With two strikes, Price went with his slider to end the at-bat. He threw 11 of his 15 sliders with two strikes and recorded six strikeouts. That’s his most whiffs with the slider since 2009.

He didn’t even need to stay in the zone to retire the opposing hitters. Over half of his pitches (56 of 106) were outside the strike zone. The Athletics swung and missed on 58 percent of pitches outside the zone, including six strikeouts. Price hadn’t induced as many chases on pitches outside the zone in a start since his rookie season.

With the win, Price improves to 30-3 at home in his career when getting at least three runs of support.

Around the Diamond
• Albert Pujols went four at-bats without a home run on Friday. His 108 at-bats without a home run this season are his longest single-season streak in his career, passing a 105 at-bat streak last season. Two long homer droughts were snapped Friday, as Shin-Soo Choo (67 at-bats) and Mark Reynolds (66 at-bats) hit their first of the season.

• Also in Anaheim, the Los Angeles Angels were shut out with Ervin Santana on the hill for the fifth straight time. Thanks to our friends at Elias, we know that this is the first time in major-league history that a starting pitcher has received no run support over five straight starts (11 pitchers had gone four straight starts without a run scored on their behalf).

• Wilson Ramos hit a bases-loaded single in the 10th inning as the Washington Nationals beat the Philadelphia Phillies to pick up their MLB-leading fifth walk-off win of the season.

• Mark Teixeira went 2-for-3 with a home run against Bruce Chen, improving to 11-for-22 with seven homers in his career against Chen. That is the most home runs he has hit against any pitcher in the majors.

• Stephen Strasburg allowed two home runs to right-handed hitters; entering the game, he had only allowed one homer to a righty in his career.

• Jerry Hairston Jr. went deep for the Dodgers, and has now hit a home run for six different teams since 2009. No other player has hit homers for as many teams in the same span.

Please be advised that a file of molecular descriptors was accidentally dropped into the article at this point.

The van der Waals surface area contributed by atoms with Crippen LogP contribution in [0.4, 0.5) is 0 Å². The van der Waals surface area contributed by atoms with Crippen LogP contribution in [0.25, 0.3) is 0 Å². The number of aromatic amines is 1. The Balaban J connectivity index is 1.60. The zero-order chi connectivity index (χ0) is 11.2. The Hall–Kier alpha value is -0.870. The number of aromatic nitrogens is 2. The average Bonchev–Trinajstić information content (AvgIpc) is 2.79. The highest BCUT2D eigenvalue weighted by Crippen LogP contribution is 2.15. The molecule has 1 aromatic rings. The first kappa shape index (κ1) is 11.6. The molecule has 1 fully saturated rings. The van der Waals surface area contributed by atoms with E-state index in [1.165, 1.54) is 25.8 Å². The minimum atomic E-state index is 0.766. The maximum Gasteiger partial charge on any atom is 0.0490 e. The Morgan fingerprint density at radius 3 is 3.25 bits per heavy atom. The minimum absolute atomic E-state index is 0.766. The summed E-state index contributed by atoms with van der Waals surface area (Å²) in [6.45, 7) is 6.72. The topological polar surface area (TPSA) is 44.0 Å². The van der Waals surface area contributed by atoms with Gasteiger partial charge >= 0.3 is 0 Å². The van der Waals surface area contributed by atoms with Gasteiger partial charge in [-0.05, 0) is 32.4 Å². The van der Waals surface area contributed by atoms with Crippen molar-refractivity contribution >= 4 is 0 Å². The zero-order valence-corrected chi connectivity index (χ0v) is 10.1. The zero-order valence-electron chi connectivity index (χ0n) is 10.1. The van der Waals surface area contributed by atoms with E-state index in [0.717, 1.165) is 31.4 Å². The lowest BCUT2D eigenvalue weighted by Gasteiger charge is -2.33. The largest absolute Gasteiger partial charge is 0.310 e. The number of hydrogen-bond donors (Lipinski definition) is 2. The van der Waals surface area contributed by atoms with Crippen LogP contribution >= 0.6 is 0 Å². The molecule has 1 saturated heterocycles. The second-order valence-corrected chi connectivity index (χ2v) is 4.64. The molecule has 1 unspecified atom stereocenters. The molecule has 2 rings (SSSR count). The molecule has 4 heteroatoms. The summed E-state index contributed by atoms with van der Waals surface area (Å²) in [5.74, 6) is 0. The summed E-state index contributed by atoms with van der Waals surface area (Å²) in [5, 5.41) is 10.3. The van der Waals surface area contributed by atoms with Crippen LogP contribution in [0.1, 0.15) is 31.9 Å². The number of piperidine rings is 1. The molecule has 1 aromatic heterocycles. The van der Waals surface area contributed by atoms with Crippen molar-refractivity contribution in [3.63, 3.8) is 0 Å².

• The Arizona Diamondbacks beat the New York Mets 5-4, snapping a nine-game losing streak in one-run games. According to Elias, that was the second longest streak in franchise history; the Diamondbacks lost 13 consecutive one-run games in 2004.

• Jamey Carroll singled in the first inning to snap a streak of 47 hitless at-bats for the Twins. Elias reports that it was the longest hitless at-bat streak by a team in a season since the San Diego Padres also went 47 at-bats between hits in June 1995.

Andrew Davis contributed to this post.
With the All-Star break upon us, we take a look at some of the game’s best players who are having anything but their best years. We present to you, Major League Baseball’s “All-Struggling Team – Hitter’s Edition.”

Kurt Suzuki
C: Kurt Suzuki, Oakland Athletics (.225 BA, .284 OBP, 7 HR, 22 RBI)

A .264 career hitter who averages 10 HR and 60 RBI per season.

1B: Derrek Lee, Baltimore Orioles (.235 BA, .294 OBP, 9 HR, 28 RBI)

Still stellar in the field, but Lee is far off his career pace of .282, 22 HR, 73 RBI.

2B: Dan Uggla, Atlanta Braves (.185 BA, .257 OBP, 15 HR, 34 RBI)

After career highs in average (.287), HR (33) and RBI (105) in 2010, Uggla has fallen hard.

SS: Hanley Ramirez, Florida Marlins (.242 BA, 8 HR, 37 RBI)

Ramirez has hit .310 with 4 HR and 20 RBI in 25 games since coming off the DL, so he might approach career averages of 21 HR, 65 RBI, .313.

3B: Chone Figgins, Seattle Mariners (.183 BA, .231 OBP, 6 CS)

His numbers continue to plummet in the two years since coming to Seattle. He had been a .291 career hitter (.363 OBP) who averages 35 steals a season.

OF: Alex Rios, Chicago White Sox (.213 BA, .262 OBP, 6 HR, 21 RBI)

He appears poised to have his lowest RBI total and batting average of his career this season.

OF: Shin-Soo Choo, Cleveland Indians (.244 BA, 5 HR, 28 RBI)

According to, Choo was worth 11 wins over a replacement-level player in 2009 and 2010. Battling injuries in 2011, Choo has a 1.5 WAR rating.

Jayson Werth
OF: Jayson Werth, Washington Nationals (.215 BA, 10 HR, 31 RBI)

What does seven years and $126 million buy you? Not as much as you’d expect.

DH: Adam Dunn, Chicago White Sox (.160 BA, 9 HR, 34 RBI, 104 K)

Dunn has been injured and ineffective. In fact, in the first year of a four-year, $56 million contract, he’s on pace to have the worst offensive season in the history of baseball.